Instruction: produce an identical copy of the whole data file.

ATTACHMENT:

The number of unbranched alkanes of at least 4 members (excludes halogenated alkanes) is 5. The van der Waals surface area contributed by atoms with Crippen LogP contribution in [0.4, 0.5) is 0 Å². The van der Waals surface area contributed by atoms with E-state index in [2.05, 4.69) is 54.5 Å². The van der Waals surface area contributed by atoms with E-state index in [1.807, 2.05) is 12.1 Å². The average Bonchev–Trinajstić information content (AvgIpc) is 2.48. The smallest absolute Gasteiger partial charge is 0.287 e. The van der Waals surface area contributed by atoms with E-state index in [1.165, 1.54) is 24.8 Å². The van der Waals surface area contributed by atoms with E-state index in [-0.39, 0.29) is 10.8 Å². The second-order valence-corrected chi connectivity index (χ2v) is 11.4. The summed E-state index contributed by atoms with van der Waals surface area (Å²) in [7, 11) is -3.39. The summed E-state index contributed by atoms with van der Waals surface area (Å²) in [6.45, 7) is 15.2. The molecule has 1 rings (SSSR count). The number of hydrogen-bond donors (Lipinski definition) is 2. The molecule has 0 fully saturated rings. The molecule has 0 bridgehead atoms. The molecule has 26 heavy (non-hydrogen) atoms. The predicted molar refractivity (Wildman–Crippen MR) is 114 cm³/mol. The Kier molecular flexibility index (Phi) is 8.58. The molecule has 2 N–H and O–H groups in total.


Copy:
The number of unbranched alkanes of at least 4 members (excludes halogenated alkanes) is 5. The van der Waals surface area contributed by atoms with Crippen LogP contribution in [0.4, 0.5) is 0 Å². The van der Waals surface area contributed by atoms with E-state index in [2.05, 4.69) is 54.5 Å². The van der Waals surface area contributed by atoms with E-state index in [1.807, 2.05) is 12.1 Å². The average Bonchev–Trinajstić information content (AvgIpc) is 2.48. The smallest absolute Gasteiger partial charge is 0.287 e. The van der Waals surface area contributed by atoms with E-state index in [1.165, 1.54) is 24.8 Å². The van der Waals surface area contributed by atoms with E-state index in [-0.39, 0.29) is 10.8 Å². The second-order valence-corrected chi connectivity index (χ2v) is 11.4. The summed E-state index contributed by atoms with van der Waals surface area (Å²) in [7, 11) is -3.39. The summed E-state index contributed by atoms with van der Waals surface area (Å²) in [6.45, 7) is 15.2. The molecule has 1 rings (SSSR count). The number of hydrogen-bond donors (Lipinski definition) is 2. The molecule has 0 fully saturated rings. The molecule has 0 bridgehead atoms. The molecule has 26 heavy (non-hydrogen) atoms. The predicted molar refractivity (Wildman–Crippen MR) is 114 cm³/mol. The Kier molecular flexibility index (Phi) is 8.58. The molecule has 2 N–H and O–H groups in total.